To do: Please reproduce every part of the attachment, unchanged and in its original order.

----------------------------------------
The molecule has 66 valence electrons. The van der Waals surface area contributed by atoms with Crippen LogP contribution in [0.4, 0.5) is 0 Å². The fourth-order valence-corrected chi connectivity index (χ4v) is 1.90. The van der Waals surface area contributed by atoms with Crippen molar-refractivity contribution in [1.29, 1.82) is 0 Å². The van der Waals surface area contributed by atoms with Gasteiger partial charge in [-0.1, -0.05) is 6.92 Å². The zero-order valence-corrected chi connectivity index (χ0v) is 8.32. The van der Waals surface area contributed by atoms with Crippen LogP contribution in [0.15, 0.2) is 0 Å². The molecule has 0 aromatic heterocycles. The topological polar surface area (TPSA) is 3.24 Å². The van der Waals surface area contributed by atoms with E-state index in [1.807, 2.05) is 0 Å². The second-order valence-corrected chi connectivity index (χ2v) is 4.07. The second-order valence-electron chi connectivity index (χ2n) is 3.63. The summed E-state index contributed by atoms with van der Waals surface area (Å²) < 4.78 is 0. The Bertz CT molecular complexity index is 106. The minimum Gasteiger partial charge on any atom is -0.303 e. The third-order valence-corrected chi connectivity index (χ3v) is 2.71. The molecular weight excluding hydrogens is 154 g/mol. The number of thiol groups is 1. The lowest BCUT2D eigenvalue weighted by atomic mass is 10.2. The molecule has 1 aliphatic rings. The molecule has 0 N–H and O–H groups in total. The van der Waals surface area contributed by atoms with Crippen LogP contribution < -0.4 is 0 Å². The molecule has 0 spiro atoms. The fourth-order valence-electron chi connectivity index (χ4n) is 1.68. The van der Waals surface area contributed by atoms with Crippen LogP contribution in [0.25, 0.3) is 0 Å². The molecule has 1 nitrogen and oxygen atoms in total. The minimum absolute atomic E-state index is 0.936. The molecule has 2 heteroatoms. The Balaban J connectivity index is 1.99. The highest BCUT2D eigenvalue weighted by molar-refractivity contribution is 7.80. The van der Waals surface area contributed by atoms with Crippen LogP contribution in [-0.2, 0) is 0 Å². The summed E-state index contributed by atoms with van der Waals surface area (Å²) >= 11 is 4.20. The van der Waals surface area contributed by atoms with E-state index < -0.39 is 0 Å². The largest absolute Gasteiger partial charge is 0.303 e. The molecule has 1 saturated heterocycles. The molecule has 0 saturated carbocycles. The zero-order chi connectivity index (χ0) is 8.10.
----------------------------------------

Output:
The molecule has 66 valence electrons. The van der Waals surface area contributed by atoms with Crippen LogP contribution in [0.4, 0.5) is 0 Å². The fourth-order valence-corrected chi connectivity index (χ4v) is 1.90. The van der Waals surface area contributed by atoms with Crippen molar-refractivity contribution in [1.29, 1.82) is 0 Å². The van der Waals surface area contributed by atoms with Gasteiger partial charge in [-0.1, -0.05) is 6.92 Å². The zero-order valence-corrected chi connectivity index (χ0v) is 8.32. The van der Waals surface area contributed by atoms with Crippen LogP contribution in [0.15, 0.2) is 0 Å². The molecule has 0 aromatic heterocycles. The topological polar surface area (TPSA) is 3.24 Å². The van der Waals surface area contributed by atoms with E-state index in [1.807, 2.05) is 0 Å². The second-order valence-corrected chi connectivity index (χ2v) is 4.07. The second-order valence-electron chi connectivity index (χ2n) is 3.63. The summed E-state index contributed by atoms with van der Waals surface area (Å²) < 4.78 is 0. The Bertz CT molecular complexity index is 106. The minimum Gasteiger partial charge on any atom is -0.303 e. The third-order valence-corrected chi connectivity index (χ3v) is 2.71. The molecular weight excluding hydrogens is 154 g/mol. The number of thiol groups is 1. The lowest BCUT2D eigenvalue weighted by atomic mass is 10.2. The molecule has 1 aliphatic rings. The molecule has 0 N–H and O–H groups in total. The van der Waals surface area contributed by atoms with Crippen LogP contribution < -0.4 is 0 Å². The molecule has 0 spiro atoms. The fourth-order valence-electron chi connectivity index (χ4n) is 1.68. The van der Waals surface area contributed by atoms with Crippen LogP contribution in [0.25, 0.3) is 0 Å². The molecule has 1 nitrogen and oxygen atoms in total. The minimum absolute atomic E-state index is 0.936. The molecule has 2 heteroatoms. The Balaban J connectivity index is 1.99. The highest BCUT2D eigenvalue weighted by molar-refractivity contribution is 7.80. The van der Waals surface area contributed by atoms with Crippen LogP contribution in [-0.2, 0) is 0 Å². The summed E-state index contributed by atoms with van der Waals surface area (Å²) >= 11 is 4.20. The van der Waals surface area contributed by atoms with E-state index < -0.39 is 0 Å². The largest absolute Gasteiger partial charge is 0.303 e. The molecule has 1 saturated heterocycles. The molecule has 0 saturated carbocycles. The zero-order chi connectivity index (χ0) is 8.10.